Chlorpropamide-alcohol flushing: a definition of its relation to non-insulin-dependent diabetes.Br Med J 1978; 2 doi: https://doi.org/10.1136/bmj.2.6151.1521 (Published 02 December 1978) Cite this as: Br Med J 1978;2:1521
- D A Pyke,
- R D Leslie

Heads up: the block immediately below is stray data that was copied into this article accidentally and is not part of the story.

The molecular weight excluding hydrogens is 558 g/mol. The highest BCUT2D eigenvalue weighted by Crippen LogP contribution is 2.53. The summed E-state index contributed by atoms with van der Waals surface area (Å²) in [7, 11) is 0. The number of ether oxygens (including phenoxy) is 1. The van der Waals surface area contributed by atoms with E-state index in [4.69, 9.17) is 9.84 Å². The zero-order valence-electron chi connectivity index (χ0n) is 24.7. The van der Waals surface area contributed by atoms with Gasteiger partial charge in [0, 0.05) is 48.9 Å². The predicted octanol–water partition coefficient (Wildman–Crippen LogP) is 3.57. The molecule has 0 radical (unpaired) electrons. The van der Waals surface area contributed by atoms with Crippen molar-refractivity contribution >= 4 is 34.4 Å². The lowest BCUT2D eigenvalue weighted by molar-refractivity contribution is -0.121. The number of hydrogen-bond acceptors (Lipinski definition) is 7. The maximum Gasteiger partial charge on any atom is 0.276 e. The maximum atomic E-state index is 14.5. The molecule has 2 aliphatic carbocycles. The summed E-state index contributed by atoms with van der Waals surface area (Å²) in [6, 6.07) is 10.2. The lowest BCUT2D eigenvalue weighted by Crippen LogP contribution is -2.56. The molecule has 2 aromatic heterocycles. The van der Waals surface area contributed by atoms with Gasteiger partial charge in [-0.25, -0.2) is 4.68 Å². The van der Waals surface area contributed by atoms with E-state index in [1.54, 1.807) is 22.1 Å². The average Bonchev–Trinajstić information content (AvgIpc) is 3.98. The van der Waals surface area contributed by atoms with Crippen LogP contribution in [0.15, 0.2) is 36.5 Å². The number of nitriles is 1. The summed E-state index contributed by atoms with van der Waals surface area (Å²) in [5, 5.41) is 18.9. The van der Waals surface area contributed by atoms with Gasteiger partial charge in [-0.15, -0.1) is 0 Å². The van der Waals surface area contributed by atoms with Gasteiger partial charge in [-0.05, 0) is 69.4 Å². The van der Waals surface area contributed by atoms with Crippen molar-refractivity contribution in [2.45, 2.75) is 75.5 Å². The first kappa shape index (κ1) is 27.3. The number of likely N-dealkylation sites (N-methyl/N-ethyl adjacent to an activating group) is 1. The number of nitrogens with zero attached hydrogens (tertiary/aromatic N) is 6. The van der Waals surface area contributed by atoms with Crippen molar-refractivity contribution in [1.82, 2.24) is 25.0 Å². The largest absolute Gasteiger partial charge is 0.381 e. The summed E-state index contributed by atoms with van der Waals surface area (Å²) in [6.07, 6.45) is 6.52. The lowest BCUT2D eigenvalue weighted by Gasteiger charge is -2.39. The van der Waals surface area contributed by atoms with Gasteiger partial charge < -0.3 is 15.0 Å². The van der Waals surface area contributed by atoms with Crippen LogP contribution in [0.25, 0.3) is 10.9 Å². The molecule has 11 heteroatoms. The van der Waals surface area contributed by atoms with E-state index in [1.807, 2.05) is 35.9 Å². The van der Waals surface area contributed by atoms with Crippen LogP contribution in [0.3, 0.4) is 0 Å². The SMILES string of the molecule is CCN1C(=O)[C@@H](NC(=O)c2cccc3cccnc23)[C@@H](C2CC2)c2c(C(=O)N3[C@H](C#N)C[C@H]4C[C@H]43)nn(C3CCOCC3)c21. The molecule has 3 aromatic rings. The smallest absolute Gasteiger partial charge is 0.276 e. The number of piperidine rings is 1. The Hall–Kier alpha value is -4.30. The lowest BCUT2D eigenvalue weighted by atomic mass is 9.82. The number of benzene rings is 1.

The single-challenge test for chlorpropamide-alcohol flushing (CPAF) was used to study two groups of patients with non-insulin-dependent diabetes and a family history of the disease who were distinguished only by their age at diagnosis (under and over 30). Their relatives were also studied. The proportions of patients showing CPAF in both groups were similar, and the family histories suggested dominant inheritance. When offspring of diabetics in whom the disease was diagnosed early were studied CPAF seemed to precede the appearance of diabetes. We conclude that the patients in both groups had the same, distinct syndrome, which is characterised by diabetes diagnosed at any age that is inherited as an autosomal dominant trait and associated with CPAF. This syndrome, which constitutes about one-fifth of all cases of non-insulin-dependent diabetes, may be detected with a single-challenge CPAF test before the onset of glucose intolerance. CPAF therefore acts as a genetic marker for the syndrome.